Paper money has often been controversial and misunderstood. Why it has value, why that value changes over time, how it influences economic activity, who should be allowed to make it, how its use and creation should be controlled, and whether it should exist at all are questions that have perplexed the public, vexed politicians, and puzzled economic experts. Knowing how, when, and why paper money first became commonplace in America and the nature of the institutions issuing it can help us better comprehend paper money’s role in society. Benjamin Franklin dealt often with this topic, and his writings can teach us much about it.
There are two distinct epochs of paper money in America. The first began in 1690 and ended with the adoption of the U.S. Constitution in 1789. In this first epoch the legislatures of the various colonies (later states) directly issued their own paper money — called bills of credit — to pay for their own governments’ expenses and as mortgage loans to their citizens, who pledged their lands as collateral. This paper money became useful as a circulating medium of exchange for facilitating private trade within the colony/state issuing it. By legal statute and precedent, people could always use their paper money to pay the taxes and mortgage payments owed to the government that had issued that specific paper money, which, in turn, gave that money a local “currency.” There could be as many different paper monies as there were separate colonies and states.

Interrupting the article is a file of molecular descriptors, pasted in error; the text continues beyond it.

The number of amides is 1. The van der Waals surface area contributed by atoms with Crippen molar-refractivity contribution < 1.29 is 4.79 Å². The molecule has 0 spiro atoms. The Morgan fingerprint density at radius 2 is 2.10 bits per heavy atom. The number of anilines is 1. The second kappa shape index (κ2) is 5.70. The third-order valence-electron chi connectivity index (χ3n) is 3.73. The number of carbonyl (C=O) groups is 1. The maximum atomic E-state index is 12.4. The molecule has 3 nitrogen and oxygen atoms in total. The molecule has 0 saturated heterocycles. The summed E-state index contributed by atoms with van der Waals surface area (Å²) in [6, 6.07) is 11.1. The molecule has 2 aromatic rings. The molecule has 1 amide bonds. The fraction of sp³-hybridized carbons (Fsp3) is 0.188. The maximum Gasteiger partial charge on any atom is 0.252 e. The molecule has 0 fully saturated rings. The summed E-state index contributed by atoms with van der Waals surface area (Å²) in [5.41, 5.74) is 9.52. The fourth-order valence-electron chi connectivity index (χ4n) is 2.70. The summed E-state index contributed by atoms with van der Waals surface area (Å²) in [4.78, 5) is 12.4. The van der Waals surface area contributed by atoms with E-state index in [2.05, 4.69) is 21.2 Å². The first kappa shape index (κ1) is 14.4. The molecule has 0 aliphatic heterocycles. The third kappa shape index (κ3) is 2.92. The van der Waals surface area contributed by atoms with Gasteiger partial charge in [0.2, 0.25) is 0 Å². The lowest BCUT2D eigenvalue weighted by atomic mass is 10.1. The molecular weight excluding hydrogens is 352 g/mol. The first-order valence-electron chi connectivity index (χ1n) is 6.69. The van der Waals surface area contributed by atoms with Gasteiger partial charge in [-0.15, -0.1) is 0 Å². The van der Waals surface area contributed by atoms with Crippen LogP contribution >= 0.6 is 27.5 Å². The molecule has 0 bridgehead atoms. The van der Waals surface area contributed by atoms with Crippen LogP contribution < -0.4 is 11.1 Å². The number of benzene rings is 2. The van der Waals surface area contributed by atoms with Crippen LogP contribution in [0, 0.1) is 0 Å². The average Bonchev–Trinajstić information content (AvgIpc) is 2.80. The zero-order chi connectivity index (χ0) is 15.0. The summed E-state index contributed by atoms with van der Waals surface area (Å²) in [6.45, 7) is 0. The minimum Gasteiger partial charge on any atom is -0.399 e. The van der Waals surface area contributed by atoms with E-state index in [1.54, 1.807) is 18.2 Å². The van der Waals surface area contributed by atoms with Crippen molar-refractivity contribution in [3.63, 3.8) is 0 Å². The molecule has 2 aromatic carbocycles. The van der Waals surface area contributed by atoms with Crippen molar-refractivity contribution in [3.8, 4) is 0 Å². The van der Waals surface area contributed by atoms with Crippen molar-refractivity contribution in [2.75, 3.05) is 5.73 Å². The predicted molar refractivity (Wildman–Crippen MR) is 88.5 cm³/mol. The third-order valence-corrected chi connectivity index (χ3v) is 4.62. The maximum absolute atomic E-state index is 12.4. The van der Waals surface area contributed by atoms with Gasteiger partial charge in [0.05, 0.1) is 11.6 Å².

View a lesson to accompany “Benjamin Franklin and the Birth of a Paper Money Economy."